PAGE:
Does it live up to the hype? Sure!!! But does it hold up? Not at all .. Just as I expected, after I landed my first 4 pound largemouth bass on a modified X-Rap Deep Jerkbait with a VMC Bladed Hybrid Treble and got all hyped up, I caught a few bass afterwards then the small willow blade popped off, doh!!! It's hard to like a product that works so well but only lasts a days worth, if that. However, VMC does give you two bladed treble hooks in package, so you do get a backup! It kind of reminds me of the Yamomoto Senko, for instance the super soft plastic texture that creates the unique incredible wacky action is also the reason why worm splits in two after only catching a few bass or make 30-40 casts. Now, the Mend-It Glue fixed the splitting problem and extended the life of the pricey Senkos, maybe I can find a way to beef up these VMC bladed treble hooks or just end up making my own.
Viewing the underwater footage I captured with the GoPro Waterproof Action Cam in the superview setting allows you to view what the bass are seeing, you can see how much extra flash and action the VMC Bladed Treble adds to the X-Rap Jerkbait, I sense it also give offs a little bit of vibration too that the bass may be able to hone in on. The X-Rap is already packed with rattles, so it's not like I need more sound anyways. I really think the glass ghost color and bladed VMC treble made for a killer combination after the three weeks of rain we received in Michigan, we had dams fail in Michigan for Christ Sake. I had to wear rubber boots to get to my boat on the dock because of the flooding... The water wasn't completely stained from all the rain we had, but it was murky enough where the glass ghost color and and the reflective flash from the VMC blade made one hell of a difference in these tougher spring conditions, considering this wasn't the typical May in the Lake St. Clair Marinas.
Question is, is the VMC Bladed Treble worth it? I'd say most definitely, comparing a set of VMC treble hooks to the fishermen that go out and buy a days worth of emerald shiners every time they go out fishing, I can totally justify this modification on one of your favorite jerkbaits. Considering what a bass magnet the Megabass jerkbait is, I would love to try one of these VMC trebles on the Megabass Vision 110+1 for some smallmouth fishing out on the main lake. Arcasting swears by these, I've heard many other fishermen claim this is the best jerkbait on the market as well.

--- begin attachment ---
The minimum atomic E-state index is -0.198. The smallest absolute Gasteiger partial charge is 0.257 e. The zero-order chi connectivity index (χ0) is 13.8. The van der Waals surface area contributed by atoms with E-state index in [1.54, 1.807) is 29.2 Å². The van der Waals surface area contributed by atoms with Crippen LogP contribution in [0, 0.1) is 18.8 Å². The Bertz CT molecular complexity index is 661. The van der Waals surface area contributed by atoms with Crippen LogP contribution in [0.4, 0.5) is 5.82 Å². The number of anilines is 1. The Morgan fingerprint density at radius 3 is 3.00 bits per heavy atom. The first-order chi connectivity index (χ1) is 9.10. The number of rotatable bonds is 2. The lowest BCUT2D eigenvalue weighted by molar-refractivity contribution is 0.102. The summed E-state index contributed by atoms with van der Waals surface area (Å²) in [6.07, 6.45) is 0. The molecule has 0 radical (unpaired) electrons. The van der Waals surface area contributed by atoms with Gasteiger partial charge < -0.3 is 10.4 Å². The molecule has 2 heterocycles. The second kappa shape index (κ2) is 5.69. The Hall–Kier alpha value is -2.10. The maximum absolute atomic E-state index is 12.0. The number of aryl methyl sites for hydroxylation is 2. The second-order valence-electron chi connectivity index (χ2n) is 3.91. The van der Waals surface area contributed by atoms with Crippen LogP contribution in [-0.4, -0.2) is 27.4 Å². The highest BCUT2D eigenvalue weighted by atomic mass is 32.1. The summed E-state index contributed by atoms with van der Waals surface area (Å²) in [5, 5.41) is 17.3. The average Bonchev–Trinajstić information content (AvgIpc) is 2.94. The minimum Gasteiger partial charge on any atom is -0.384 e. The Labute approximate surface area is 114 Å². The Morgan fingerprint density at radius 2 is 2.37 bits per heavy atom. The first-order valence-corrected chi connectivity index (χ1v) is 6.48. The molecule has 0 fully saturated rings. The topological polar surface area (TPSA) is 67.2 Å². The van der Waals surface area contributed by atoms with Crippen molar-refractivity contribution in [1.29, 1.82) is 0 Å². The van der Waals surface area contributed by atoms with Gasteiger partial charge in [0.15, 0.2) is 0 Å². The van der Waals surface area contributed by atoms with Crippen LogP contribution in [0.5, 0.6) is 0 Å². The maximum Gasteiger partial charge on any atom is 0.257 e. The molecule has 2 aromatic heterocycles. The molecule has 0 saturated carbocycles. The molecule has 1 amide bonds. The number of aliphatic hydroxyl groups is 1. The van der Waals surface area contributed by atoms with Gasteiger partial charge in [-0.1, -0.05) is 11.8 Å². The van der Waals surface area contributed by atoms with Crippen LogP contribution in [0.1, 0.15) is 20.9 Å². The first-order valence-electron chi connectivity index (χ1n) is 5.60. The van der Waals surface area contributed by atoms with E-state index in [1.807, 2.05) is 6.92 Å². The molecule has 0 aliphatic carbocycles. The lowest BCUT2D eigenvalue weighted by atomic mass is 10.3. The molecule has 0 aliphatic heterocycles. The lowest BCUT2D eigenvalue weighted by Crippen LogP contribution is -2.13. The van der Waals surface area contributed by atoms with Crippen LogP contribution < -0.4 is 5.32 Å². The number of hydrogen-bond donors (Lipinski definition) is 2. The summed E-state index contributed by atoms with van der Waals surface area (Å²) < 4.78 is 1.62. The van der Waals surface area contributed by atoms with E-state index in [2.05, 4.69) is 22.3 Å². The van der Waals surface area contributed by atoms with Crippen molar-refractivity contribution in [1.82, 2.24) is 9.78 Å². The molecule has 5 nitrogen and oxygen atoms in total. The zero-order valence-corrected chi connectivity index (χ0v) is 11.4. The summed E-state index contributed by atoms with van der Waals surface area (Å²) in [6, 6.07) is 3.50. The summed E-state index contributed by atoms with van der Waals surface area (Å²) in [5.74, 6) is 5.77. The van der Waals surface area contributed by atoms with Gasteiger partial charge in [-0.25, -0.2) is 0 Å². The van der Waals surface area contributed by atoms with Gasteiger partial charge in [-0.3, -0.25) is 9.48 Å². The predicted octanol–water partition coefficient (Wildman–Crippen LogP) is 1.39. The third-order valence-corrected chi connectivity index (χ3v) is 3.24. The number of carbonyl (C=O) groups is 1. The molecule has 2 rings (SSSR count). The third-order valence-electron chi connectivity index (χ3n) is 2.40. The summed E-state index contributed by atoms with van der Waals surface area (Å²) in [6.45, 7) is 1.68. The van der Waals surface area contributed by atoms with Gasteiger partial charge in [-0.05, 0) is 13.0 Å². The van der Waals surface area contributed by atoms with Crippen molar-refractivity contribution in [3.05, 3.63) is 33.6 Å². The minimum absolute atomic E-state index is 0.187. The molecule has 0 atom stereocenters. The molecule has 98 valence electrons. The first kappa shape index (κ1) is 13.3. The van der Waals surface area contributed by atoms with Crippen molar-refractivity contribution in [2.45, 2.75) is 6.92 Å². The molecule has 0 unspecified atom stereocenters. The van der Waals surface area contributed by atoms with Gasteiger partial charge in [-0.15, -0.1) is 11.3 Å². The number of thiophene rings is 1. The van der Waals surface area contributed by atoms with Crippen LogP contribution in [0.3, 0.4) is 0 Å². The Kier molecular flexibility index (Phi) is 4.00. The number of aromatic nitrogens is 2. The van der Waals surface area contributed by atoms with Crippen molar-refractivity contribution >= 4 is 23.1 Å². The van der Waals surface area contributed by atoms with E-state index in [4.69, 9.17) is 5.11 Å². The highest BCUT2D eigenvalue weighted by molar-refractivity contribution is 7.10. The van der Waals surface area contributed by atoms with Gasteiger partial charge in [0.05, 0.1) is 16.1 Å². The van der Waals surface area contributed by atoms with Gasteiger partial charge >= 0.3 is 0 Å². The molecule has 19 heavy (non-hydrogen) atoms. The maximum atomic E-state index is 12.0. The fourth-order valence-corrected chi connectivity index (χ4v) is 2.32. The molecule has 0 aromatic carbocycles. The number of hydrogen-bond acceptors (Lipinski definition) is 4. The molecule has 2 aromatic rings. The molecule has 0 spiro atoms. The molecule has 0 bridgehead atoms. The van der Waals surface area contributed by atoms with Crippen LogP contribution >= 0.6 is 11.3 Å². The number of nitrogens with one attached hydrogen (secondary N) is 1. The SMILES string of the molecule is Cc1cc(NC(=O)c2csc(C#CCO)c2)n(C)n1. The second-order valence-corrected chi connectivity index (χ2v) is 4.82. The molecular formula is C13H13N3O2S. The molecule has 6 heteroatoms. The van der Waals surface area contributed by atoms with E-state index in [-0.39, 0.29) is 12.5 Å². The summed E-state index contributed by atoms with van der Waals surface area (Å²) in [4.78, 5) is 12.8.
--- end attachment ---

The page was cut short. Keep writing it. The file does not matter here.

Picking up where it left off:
But for now, I'm pretty happy with my X-Rap Glass Ghost! I just spent $350 on a new baitcaster and rod, so money's tight if you know what I mean. Right now it's tough justifying $25 on a single jerkbait like the Megabass... And really, here's another good comparison. Considering how much some fishermen spend on the Megabass and Lucky Craft hard baits, another reason why I could easily justify buying these VMC bladed treble hooks. But still, there's gotta be a way for VMC or should I say Rapala, who now owns them, to make them much more beefy and resilient? Knowing how corporations think, if a fisherman keeps buying a quality fishing product that works but fails, more profits right? I suspect Rapala had to at least known what they were doing when they created this product, all fishing lures go through a testing phase right...? Just a hunch, I wouldn't be surprised if they purposely made the product to fail after 8 hours of fishing I have to say, the swivel they use underneath the treble hook has to be the thinnest and most weakest looking swivel I have ever seen, makes for better action right? I guess that just how it goes, I did hear on Facebook if you report the defect to Rapala, they'll send you a new package of VMC Hybrid Treble Hooks. Ahhh, Rapala just keeps feeding the addiction, lol.
Truthfully, there really may be a good reason why they decided to use a lightweight swivel, like keeping a proper balance on wide range of hard baits, especially jerkbaits, where if the balance is off, can really distort the action of a slash-bait. One of the main reasons Megabass jerkbaits are so effective and popular is how properly balanced they are for casting and ripping, you can't keep the smallmouths off the hook. Still, gotta find a way to extend the life of this bladed treble!
While some might think that Rapala/VMC was the first to make this style of bladed treble hook, believe it or not a fishing company named Decoy from overseas was the first. Now what makes me wonder is, if Decoy's version is much more resilient? Not many reviews online about this bladed treble hook, considering it's made in Japan, someone in the Review Section on Amazon said. "Waaaaaay to expensive for 2 hooks. Bad quality. I got hosed!" I'd say that's not a good sign, however there was another two reviews that seemed positive on a different sized Decoy Bladed Treble. I guess the only way to find out is to try them myself...